Gaming in Brazil

8/30/2017 Update:


  • The prospects for gaming legalization have slowed considerably due to increasing political instability
  • Before congress can consider moving gaming to the top of the agenda, they must vote on the Pension reform bill, for which there is no consensus
    • A recent survey by the Institute of Parana shows 45.6% of the population is in favor of gaming with 43.4% opposed
  • Gaming is generally considered to be third in line for legislative attention following the privatization of the instant lottery, Lotex, and introduction of sports betting
  • Most recently a report was filed in the Senate to have the bill heard in the Committee on Constitution and Justice, which has to recommend it for approval, in order for it to pass along for consideration by the full Senate

Privatization of Lotex, Brazil’s instant lottery

  • Government is planning to sell the sole license to operate Lotex for 25 years in an international auction
  • E&Y was hired to complete a valuation of Lotex; Although not public, estimates quoted in the press range from $R1.5B – $R2.5B ($475M-$800M)
  • Bid requirements will be released imminently, with applicant responses due in October and the winning bid will be announced in December

Sports Betting

  • Government expects considerable tax revenue from online sports betting
  • However, legislators believe there needs to be a regulatory regime set up to allow for a competitive, profitable, but controlled sports betting market
  • Budgetary constraints are preventing the creation of a regulatory agency for sports betting so there are no clear next steps to move legislation forward at this time

Spectrum Gaming Capital released a report on Attracting Investment to a New Brazil Gaming Industry

Please click to access the reports in both English and Portuguese versions

Brazil is a country with 210 million people, the 6th largest population in the world. In 2003, there were over 1,200 “Bingos” (slot parlors) in the country generating ~ $800 million of GGR; gaming was then outlawed in an effort to eliminate criminal involvement.

Both houses of Brazil’s Congress, the Senate and the Chamber of Deputies (“COD”), proposed bills legalizing gaming to generate economic growth, jobs and tax revenues. Published analyst estimates for Brazil Gaming GGR range from $9B to $17B; Brazil would be the third largest gaming jurisdiction in the world after the US and Macau.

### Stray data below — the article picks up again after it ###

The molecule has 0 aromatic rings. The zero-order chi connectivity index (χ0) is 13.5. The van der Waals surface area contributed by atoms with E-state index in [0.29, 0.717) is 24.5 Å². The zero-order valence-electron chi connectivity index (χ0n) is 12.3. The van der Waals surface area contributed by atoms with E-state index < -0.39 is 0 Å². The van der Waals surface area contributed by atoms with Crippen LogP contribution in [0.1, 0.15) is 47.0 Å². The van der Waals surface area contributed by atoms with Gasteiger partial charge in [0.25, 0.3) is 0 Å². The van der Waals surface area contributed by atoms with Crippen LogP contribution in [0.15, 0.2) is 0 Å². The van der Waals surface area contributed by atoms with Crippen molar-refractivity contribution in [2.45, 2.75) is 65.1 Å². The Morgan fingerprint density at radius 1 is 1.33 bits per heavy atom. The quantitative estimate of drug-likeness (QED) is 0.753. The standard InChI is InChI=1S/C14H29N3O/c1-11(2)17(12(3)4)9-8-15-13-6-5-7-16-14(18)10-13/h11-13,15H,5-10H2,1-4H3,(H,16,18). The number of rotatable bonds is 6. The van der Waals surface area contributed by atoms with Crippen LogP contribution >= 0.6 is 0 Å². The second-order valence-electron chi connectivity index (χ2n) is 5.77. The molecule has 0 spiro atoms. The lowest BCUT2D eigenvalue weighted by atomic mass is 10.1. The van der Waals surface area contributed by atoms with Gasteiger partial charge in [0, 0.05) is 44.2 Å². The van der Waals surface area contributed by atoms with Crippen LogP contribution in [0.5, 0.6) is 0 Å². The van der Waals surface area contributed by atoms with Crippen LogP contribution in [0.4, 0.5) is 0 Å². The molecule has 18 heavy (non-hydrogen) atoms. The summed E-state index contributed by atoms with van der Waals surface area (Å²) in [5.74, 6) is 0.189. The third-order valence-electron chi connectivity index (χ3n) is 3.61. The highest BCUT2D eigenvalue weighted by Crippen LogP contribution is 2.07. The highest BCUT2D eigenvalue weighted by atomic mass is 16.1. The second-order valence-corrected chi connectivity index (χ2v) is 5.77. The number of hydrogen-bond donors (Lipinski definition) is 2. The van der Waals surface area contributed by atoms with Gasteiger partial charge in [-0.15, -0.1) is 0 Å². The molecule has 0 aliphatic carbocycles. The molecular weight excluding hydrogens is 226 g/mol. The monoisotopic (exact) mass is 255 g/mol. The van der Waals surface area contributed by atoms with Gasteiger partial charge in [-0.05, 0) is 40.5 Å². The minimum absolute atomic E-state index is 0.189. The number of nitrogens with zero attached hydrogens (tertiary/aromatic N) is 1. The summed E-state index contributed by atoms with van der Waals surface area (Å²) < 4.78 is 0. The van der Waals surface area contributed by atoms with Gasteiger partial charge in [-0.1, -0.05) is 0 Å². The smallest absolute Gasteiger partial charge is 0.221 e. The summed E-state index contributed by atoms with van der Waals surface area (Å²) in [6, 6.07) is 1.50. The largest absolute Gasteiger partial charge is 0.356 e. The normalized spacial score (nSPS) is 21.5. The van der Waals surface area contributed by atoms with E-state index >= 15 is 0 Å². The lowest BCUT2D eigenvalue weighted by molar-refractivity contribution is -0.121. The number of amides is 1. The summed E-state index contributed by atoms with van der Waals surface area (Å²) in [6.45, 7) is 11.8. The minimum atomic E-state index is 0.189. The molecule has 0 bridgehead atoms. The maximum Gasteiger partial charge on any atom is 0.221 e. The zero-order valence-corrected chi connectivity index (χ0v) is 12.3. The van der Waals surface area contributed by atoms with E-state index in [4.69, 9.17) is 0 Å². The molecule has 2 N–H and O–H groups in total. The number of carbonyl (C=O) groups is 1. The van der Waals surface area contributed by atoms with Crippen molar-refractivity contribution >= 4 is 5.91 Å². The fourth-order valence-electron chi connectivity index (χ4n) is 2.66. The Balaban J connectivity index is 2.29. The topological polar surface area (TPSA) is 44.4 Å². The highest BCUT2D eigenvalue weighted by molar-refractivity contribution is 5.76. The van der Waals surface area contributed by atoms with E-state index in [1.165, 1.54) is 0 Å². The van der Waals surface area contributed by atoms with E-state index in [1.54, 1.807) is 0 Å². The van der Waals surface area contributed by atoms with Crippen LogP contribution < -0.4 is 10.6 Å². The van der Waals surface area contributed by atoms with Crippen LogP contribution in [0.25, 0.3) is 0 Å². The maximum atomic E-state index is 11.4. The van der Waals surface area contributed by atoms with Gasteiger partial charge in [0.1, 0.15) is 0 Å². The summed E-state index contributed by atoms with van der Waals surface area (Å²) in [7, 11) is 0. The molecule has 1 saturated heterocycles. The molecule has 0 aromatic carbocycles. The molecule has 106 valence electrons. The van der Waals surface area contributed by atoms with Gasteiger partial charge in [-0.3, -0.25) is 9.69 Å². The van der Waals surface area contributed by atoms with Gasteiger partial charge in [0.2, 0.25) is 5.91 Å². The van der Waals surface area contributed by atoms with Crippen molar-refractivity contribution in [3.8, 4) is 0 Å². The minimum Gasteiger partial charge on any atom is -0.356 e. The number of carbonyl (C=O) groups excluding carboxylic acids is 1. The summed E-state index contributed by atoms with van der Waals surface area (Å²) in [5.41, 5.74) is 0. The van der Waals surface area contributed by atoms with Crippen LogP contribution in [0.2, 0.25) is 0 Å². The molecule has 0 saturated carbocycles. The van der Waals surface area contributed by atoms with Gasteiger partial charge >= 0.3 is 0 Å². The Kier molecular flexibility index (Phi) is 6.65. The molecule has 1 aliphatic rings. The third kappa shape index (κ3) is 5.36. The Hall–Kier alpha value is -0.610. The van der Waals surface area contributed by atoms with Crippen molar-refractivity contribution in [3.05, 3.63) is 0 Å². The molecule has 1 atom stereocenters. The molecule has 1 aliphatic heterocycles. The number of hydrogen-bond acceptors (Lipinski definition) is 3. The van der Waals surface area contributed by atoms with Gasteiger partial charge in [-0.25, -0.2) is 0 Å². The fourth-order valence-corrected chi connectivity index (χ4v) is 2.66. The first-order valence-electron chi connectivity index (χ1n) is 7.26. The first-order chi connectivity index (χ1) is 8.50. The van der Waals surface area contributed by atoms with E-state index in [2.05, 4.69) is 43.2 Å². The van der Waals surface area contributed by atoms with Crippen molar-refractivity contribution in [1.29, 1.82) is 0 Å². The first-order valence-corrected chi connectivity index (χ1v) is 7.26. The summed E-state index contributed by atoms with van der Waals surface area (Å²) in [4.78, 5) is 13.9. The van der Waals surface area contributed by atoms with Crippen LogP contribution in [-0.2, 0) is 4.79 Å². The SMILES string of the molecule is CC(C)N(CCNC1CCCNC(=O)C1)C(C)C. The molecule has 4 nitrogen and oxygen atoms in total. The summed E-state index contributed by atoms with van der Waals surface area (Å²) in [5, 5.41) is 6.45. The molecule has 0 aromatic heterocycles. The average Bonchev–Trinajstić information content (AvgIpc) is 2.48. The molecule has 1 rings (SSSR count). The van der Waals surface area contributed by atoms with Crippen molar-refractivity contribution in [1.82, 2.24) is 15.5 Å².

Key Insights and Observations:

  • Both bills contain a multi-tiered tax structure that includes corporate taxes, a tax on GGR and, most significantly, a withholding taxes on player win. There is not yet any provision for players to be able to deduct losses from prior casino visits in calculating withholding tax due.
  • COD Bill states that the Federal Government will grant casino licenses rather than state-by-state as in the US.
  • COD bill provides for VLT’s for route-like operations, but does not specify where they will be located. BR1(VLT’s) profit sharing compares to VLT’s in Illinois, where the machine owner and gaming establishment operator split the profits 50%/50%
  • Focus on concession fees for license awards will favor best capitalized investors, but will not encourage building compelling facilities that will attract customers and create jobs.
  • House bill also specifies minimum room counts of 100-1,000 and gaming halls of 15k-150ksf, depending on state population
  • Law provides for the legalization of Jogo de Bicho (similar to the illegal “numbers game” in the US), but does not describe how it will be regulated